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FOUNDATION OVERVIEW

Acute kidney injury (AKI) occurs when there is a sudden and significant decrease in kidney function. An increase in the serum creatinine (SCr) concentration is the result of accumulation due to a decrease in the glomerular filtration rate (GFR). The diagnosis of AKI is based on the change in SCr from baseline and/or changes in urinary output (UOP). AKI can occur because the kidneys are vulnerable to certain types of injury. First, they are dependent upon the heart and vasculature to deliver sufficient blood supply to drive glomerular filtration. Second, they are exposed to numerous endogenous and exogenous substances, which are eliminated from the body via the urine.

A classification system has been developed to describe the severity of AKI utilizing SCr, estimated GFR, and UOP. AKI is classified into one of five strata via the acronym RIFLE: risk, injury, failure, loss, and end-stage renal disease. The first three categories rate the severity of kidney injury, while the last two categories refer to the time sensitive clinical outcomes. Both AKI defined by the RIFLE criteria and increasing severity of AKI have been associated with increased mortality rates.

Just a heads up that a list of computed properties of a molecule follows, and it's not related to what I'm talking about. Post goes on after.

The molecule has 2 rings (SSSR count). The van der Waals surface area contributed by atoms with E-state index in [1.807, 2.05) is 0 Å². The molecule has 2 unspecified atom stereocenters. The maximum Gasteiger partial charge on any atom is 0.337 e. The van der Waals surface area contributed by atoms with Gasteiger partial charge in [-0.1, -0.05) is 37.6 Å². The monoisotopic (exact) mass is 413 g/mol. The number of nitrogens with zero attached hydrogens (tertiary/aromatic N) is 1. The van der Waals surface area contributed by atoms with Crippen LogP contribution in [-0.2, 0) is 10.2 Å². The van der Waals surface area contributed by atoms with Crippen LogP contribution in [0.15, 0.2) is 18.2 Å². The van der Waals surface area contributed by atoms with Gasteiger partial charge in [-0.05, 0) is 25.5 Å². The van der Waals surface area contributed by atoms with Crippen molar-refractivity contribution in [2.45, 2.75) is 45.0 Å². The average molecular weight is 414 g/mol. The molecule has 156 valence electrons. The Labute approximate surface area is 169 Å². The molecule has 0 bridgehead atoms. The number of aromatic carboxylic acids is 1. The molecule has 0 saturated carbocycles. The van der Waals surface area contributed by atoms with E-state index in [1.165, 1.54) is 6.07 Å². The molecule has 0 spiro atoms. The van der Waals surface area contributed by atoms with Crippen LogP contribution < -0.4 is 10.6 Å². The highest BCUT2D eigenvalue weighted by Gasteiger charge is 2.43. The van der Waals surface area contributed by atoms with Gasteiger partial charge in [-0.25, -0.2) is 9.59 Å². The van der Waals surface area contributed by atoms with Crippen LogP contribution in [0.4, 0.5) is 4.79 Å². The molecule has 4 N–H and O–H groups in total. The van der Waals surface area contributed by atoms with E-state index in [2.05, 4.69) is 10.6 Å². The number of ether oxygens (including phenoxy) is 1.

PATHOPHYSIOLOGY AND CLASSIFICATION OF ACUTE KIDNEY INJURY

AKI is classified into three types based on location and type of injury: prerenal, intrinsic, and postrenal. Many medications can cause or worsen various types of AKI (Table 34-1).

TABLE 34-1Medications Associated With Acute Kidney Injury

Prerenal Acute Kidney Injury

Prerenal implies damage or defect occurring before the kidney and is the most commonly encountered type of AKI. A decrease in blood flow/pressure to the kidneys results in a decrease in intraglomerular pressure as well as a decrease in UOP and GFR. Prerenal AKI can occur with total body fluid overload. However, the important factor is the effective arterial blood volume (EABV), not the total body fluid volume. Patients with heart failure, renal artery stenosis, nephrotic-range proteinuria, or advanced liver disease may have an increase in total body water with decreased EABV. This is secondary to decreased cardiac output and/or the fluid shift from the intravascular to extravascular compartment. Although such patients appear fluid overloaded (presenting with edema, rales, ...

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